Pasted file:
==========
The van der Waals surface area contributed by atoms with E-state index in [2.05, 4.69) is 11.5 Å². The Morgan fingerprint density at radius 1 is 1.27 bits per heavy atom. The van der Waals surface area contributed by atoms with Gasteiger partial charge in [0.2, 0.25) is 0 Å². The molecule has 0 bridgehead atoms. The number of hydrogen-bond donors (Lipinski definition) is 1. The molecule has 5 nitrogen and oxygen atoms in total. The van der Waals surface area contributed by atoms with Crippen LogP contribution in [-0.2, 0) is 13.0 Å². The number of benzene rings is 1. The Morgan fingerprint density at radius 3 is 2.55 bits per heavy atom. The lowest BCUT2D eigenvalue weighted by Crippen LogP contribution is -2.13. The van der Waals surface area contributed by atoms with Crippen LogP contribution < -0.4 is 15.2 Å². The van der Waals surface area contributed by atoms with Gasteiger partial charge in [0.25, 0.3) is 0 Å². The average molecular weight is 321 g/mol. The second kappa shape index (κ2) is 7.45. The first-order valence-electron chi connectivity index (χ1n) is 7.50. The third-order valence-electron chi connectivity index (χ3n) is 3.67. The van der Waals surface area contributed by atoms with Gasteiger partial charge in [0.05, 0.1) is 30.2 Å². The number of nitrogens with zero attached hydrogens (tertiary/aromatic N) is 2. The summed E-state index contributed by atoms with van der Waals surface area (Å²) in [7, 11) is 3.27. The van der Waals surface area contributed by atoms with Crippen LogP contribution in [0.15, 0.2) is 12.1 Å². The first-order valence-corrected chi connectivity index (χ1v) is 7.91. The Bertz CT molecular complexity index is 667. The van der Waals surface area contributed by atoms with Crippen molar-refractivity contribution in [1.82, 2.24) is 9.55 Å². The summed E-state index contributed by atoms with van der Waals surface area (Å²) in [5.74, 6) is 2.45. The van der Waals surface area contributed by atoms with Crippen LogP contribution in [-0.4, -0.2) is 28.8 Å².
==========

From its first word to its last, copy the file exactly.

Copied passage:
The van der Waals surface area contributed by atoms with E-state index in [2.05, 4.69) is 11.5 Å². The Morgan fingerprint density at radius 1 is 1.27 bits per heavy atom. The van der Waals surface area contributed by atoms with Gasteiger partial charge in [0.2, 0.25) is 0 Å². The molecule has 0 bridgehead atoms. The number of hydrogen-bond donors (Lipinski definition) is 1. The molecule has 5 nitrogen and oxygen atoms in total. The van der Waals surface area contributed by atoms with Crippen LogP contribution in [-0.2, 0) is 13.0 Å². The number of benzene rings is 1. The Morgan fingerprint density at radius 3 is 2.55 bits per heavy atom. The lowest BCUT2D eigenvalue weighted by Crippen LogP contribution is -2.13. The van der Waals surface area contributed by atoms with Crippen LogP contribution < -0.4 is 15.2 Å². The van der Waals surface area contributed by atoms with Gasteiger partial charge in [0.25, 0.3) is 0 Å². The average molecular weight is 321 g/mol. The second kappa shape index (κ2) is 7.45. The first-order valence-electron chi connectivity index (χ1n) is 7.50. The third-order valence-electron chi connectivity index (χ3n) is 3.67. The van der Waals surface area contributed by atoms with Gasteiger partial charge in [0.05, 0.1) is 30.2 Å². The number of nitrogens with zero attached hydrogens (tertiary/aromatic N) is 2. The summed E-state index contributed by atoms with van der Waals surface area (Å²) in [7, 11) is 3.27. The van der Waals surface area contributed by atoms with Crippen LogP contribution in [0.15, 0.2) is 12.1 Å². The first-order valence-corrected chi connectivity index (χ1v) is 7.91. The Bertz CT molecular complexity index is 667. The van der Waals surface area contributed by atoms with Crippen molar-refractivity contribution in [1.82, 2.24) is 9.55 Å². The summed E-state index contributed by atoms with van der Waals surface area (Å²) in [5.74, 6) is 2.45. The van der Waals surface area contributed by atoms with Crippen LogP contribution in [-0.4, -0.2) is 28.8 Å².